Tennessee to Stop Enforcing Two Abortion Regulations Protecting Women's Health

Pro-life and pro-choice activists gather at the Supreme Court for the National March for Life rally in Washington January 27, 2017. | (Photo: REUTERS/Aaron P. Bernstein)

Tennessee's attorney general has announced that the state will cease enforcing two abortion law regulations in response to a lawsuit leveled by abortion clinics.

A lawsuit brought by three abortion clinics against the state's recently passed abortion regulations is making its way through the courts.

In a statement from attorney general spokesperson Harlow Sumerford reported last Thursday by the Associated Press, the state agreed to cease enforcing the regulations that mandated abortion clinics have hospital-admitting privileges and mandated that clinics have hospital quality surgical standards.

The decision was reached partly because of a United States Supreme Court decision last year striking two similar regulations in the state of Texas.

"Our pleading acknowledges last year's Supreme Court decision on similar issues," stated Sumerford, as reported by AP, who then added that they will still defend other regulations.

"However, we want the court to address the remaining issues not previously presented to the Supreme Court."

In 2012 and 2015, Tennessee passed multiple pro-life laws. In 2012, these included applying hospital standards to abortion clinics, as well as enacting a 48-hour waiting period for an abortion.

In June 2015, the Bristol Regional Women's Center, The Women's Center in Nashville and the Memphis Center for Reproductive Health sued the state over the regulations.

Tennessee Republican Governor Bill Haslam listens during the National Governors Association Winter Meeting in Washington, in this February 22, 2014, file photo. Agreeing there must be a 48-hour waiting period between the time a woman consults her doctor about an abortion and the time it can be performed, Tennessee Gov. Bill Haslam signed the second of two major abortion regulation bills into law on May 18, 2015. | (Photo: REUTERS/Mike Theiler)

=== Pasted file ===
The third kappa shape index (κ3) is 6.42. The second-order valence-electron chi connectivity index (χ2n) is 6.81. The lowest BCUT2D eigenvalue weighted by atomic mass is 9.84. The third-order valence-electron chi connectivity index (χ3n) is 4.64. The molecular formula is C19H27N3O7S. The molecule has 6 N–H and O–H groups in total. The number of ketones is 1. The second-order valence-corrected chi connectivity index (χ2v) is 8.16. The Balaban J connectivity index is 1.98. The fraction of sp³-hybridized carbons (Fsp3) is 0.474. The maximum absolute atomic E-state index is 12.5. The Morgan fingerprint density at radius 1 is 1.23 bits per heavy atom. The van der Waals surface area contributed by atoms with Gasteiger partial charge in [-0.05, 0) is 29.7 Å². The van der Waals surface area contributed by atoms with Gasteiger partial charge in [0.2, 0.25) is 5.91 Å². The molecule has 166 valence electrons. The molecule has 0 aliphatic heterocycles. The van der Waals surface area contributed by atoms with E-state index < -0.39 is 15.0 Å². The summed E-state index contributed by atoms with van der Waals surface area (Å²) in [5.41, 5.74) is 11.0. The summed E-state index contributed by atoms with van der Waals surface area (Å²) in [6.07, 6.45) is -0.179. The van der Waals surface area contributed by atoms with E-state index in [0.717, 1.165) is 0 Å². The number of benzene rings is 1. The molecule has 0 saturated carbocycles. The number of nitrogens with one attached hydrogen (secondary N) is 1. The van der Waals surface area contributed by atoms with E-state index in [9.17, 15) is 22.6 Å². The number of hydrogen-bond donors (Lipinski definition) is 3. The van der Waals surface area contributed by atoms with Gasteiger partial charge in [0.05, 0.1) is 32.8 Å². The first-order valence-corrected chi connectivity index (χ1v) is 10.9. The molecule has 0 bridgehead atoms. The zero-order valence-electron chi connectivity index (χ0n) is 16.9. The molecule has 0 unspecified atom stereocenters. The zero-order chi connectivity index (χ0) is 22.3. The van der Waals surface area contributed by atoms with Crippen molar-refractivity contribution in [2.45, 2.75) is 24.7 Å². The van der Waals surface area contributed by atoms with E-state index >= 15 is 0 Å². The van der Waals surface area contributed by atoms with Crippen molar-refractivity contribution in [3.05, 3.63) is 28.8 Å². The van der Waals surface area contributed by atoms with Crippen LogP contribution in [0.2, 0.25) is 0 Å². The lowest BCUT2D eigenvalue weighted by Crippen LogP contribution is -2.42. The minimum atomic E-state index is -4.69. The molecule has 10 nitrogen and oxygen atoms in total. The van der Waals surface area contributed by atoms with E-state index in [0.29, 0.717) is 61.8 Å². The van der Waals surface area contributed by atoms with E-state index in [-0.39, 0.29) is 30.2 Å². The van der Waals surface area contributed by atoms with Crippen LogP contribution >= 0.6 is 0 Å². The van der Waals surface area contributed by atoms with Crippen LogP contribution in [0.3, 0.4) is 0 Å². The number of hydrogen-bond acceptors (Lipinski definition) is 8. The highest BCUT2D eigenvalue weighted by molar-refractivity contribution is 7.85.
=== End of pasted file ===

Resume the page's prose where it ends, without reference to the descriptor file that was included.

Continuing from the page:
"A lawsuit brought by those who profit from the killing of unborn children should not surprise anyone," said Brian Harris, president of Tennessee Right to Life in a 2015 statement made in response to the suit.

"These abortion facilities refuse to be held to the same standards as legitimate health care providers and will do everything possible to avoid meeting even the most minimal health and safety standards required of other outpatient facilities."

Later that month U.S. District Judge Kevin Sharp issued a temporary restraining order on the enforcement of the regulations and then later the case was put on hold pending the Supreme Court's decision on Texas' HB 2 law.

According to the AP, Tennessee will continue to defend the mandatory 48-hour waiting period regulation, as well as counseling for women seeking abortions.

"Republican Rep. Susan Lynn of Mt. Juliet, who sponsored the bill calling for the tougher clinic standards, said she was extremely disappointed," noted the AP last week.

"She said she still has to read the court filing, but is willing to change the bill and try to get it passed it again."

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